Bernard Langer, Brandel Chamblee and the anchoring ban controversy

The rules of golf on anchoring may need to be re-written after a closer look at a few golfers still using the long putter.

When the R&A and the USGA placed a ban on anchoring the golf club at the beginning of 2016, some people wondered how exactly they were going to police the new rule. And the fears have been realised over the last few weeks with some raising eyebrows over the putting style of Champions Tour golfers who still use the long putter, Bernard Langer and Scott McCarron.

Rather than ban the long putter (or a long golf club in general) golf’s governing bodies elected to draw up some rules on how the club can be held. For example you can still use the long putter with the hands separated, and you can brush the putter against clothing but you can’t stabilise it against the body. You also can’t brace the end of the putter against your forearm but the putter grip can sit up against the forearm – Matt Kuchar style.

So if the golfers hands can brush up against clothing while using a long putter it was always going to be difficult to tell if its being braced against the body, or simply very, very close to it.

In other words, it was always going to be difficult to tell if a golfer is breaking the anchoring ban rule, or not.

Golf Channel commentator Brandel Chamblee was one of the first who raised the issue while watching the Champions Tour and while no names were mentioned it was pretty obvious the subjects of his tweet were Bernard Langer and Scott McCarron:

And then:

And this image is pretty damning… or at least looks like it should be looked at.

Chamblee went on to write a piece outlining why it’s difficult for golf officials to make any ruling on this, and it all revolves around the word ‘intent’.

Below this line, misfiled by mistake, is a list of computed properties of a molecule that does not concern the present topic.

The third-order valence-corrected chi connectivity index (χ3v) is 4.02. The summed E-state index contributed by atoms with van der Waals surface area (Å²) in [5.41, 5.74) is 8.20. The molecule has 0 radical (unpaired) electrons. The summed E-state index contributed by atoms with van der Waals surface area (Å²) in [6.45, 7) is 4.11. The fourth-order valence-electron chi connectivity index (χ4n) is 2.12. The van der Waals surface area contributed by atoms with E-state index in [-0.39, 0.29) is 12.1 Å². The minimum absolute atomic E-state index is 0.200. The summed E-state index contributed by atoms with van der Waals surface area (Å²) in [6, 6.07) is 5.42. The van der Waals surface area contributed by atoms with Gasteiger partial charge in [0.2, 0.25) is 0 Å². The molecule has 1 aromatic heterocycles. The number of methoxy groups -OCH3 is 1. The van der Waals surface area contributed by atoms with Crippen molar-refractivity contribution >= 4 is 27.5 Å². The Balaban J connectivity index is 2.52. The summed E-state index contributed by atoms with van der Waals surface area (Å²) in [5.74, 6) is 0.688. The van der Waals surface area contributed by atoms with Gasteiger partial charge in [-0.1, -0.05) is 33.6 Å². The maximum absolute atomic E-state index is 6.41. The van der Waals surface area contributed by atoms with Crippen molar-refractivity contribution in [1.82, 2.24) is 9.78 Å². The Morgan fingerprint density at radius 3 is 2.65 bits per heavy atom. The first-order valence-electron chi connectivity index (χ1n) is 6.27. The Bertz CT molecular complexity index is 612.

Anchoring is NOT deemed to have happened when and if a player holds the club, or the gripping hand, or a part of the forearm against the body, relieving the player from making a free swing by restricting the movement of the club as if it were physically attached to the player’s body and thereby providing extra support and stability for the stroke … if the player, regardless of having done all of the above, merely states that it was not their “intent” to have done so. That it was not their “intent” to have anchored.

Going on to say…

It appears that the governing bodies in an attempt to soften the blow of taking the long putters away from the world of bad-back and flinch-afflicted golfers, at the very least provided a loophole and at the very worst abdicated the throne of governance.

Adam Scott threw the long putter away all together once the ban came in to avoid any issues, but these older players weren’t so keen to do the same and must have expected that their technique would court controversy at some stage.

In some ways golf officials hands are tied because all a golfer needs to do is suggest that there was no intent to anchor the golf club and they in the clear. It seems this may need to be re-written if the USGA and R&A are serious about stamping out any form of potential anchoring.

Perhaps they should have just reduced the size of the putter in the first place. Or maybe gone down the road of bifurcation. Meaning that anchoring could be banned for professionals, or maybe just on some professional golf tours and still allowed on the Champions Tour and in amateur golf.

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